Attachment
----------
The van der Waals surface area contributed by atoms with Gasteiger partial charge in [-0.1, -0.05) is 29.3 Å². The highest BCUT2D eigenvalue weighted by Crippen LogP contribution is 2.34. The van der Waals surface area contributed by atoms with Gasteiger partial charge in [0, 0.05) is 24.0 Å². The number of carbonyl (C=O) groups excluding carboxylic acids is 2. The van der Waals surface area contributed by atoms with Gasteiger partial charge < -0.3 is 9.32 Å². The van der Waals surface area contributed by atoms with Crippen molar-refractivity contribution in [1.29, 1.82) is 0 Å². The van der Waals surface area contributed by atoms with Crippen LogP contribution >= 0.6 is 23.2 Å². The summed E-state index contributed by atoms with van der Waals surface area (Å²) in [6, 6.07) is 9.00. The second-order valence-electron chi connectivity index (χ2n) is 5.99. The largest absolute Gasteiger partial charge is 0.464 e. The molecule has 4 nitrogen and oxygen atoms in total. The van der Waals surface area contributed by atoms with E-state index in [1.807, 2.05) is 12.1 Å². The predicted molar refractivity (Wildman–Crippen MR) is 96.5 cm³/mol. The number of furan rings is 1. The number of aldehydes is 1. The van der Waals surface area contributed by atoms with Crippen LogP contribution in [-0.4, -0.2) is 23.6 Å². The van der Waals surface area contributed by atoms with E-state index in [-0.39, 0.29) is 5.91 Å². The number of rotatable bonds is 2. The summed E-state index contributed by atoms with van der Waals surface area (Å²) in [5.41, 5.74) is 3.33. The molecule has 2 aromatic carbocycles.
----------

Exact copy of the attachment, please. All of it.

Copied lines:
The van der Waals surface area contributed by atoms with Gasteiger partial charge in [-0.1, -0.05) is 29.3 Å². The highest BCUT2D eigenvalue weighted by Crippen LogP contribution is 2.34. The van der Waals surface area contributed by atoms with Gasteiger partial charge in [0, 0.05) is 24.0 Å². The number of carbonyl (C=O) groups excluding carboxylic acids is 2. The van der Waals surface area contributed by atoms with Gasteiger partial charge < -0.3 is 9.32 Å². The van der Waals surface area contributed by atoms with Crippen molar-refractivity contribution in [1.29, 1.82) is 0 Å². The van der Waals surface area contributed by atoms with Crippen LogP contribution >= 0.6 is 23.2 Å². The summed E-state index contributed by atoms with van der Waals surface area (Å²) in [6, 6.07) is 9.00. The second-order valence-electron chi connectivity index (χ2n) is 5.99. The largest absolute Gasteiger partial charge is 0.464 e. The molecule has 4 nitrogen and oxygen atoms in total. The van der Waals surface area contributed by atoms with E-state index in [1.807, 2.05) is 12.1 Å². The predicted molar refractivity (Wildman–Crippen MR) is 96.5 cm³/mol. The number of furan rings is 1. The number of aldehydes is 1. The van der Waals surface area contributed by atoms with Crippen LogP contribution in [-0.4, -0.2) is 23.6 Å². The van der Waals surface area contributed by atoms with E-state index in [-0.39, 0.29) is 5.91 Å². The number of rotatable bonds is 2. The summed E-state index contributed by atoms with van der Waals surface area (Å²) in [5.41, 5.74) is 3.33. The molecule has 2 aromatic carbocycles.